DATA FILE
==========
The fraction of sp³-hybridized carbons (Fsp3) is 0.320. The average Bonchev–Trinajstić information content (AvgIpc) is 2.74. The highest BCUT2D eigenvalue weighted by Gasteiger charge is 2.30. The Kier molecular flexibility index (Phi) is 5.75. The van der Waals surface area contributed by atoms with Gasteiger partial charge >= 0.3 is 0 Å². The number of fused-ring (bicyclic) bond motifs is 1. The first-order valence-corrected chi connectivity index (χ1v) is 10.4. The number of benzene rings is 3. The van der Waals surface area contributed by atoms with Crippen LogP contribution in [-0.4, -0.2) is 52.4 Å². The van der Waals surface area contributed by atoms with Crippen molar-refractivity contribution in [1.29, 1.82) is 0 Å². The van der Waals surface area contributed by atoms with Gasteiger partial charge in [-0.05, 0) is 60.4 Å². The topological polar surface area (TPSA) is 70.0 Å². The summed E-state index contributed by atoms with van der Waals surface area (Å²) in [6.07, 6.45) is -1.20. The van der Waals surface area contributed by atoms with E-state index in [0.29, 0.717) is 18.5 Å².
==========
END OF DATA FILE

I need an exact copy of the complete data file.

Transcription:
The fraction of sp³-hybridized carbons (Fsp3) is 0.320. The average Bonchev–Trinajstić information content (AvgIpc) is 2.74. The highest BCUT2D eigenvalue weighted by Gasteiger charge is 2.30. The Kier molecular flexibility index (Phi) is 5.75. The van der Waals surface area contributed by atoms with Gasteiger partial charge >= 0.3 is 0 Å². The number of fused-ring (bicyclic) bond motifs is 1. The first-order valence-corrected chi connectivity index (χ1v) is 10.4. The number of benzene rings is 3. The van der Waals surface area contributed by atoms with Crippen LogP contribution in [-0.4, -0.2) is 52.4 Å². The van der Waals surface area contributed by atoms with Crippen molar-refractivity contribution in [1.29, 1.82) is 0 Å². The van der Waals surface area contributed by atoms with Gasteiger partial charge in [-0.05, 0) is 60.4 Å². The topological polar surface area (TPSA) is 70.0 Å². The summed E-state index contributed by atoms with van der Waals surface area (Å²) in [6.07, 6.45) is -1.20. The van der Waals surface area contributed by atoms with E-state index in [0.29, 0.717) is 18.5 Å².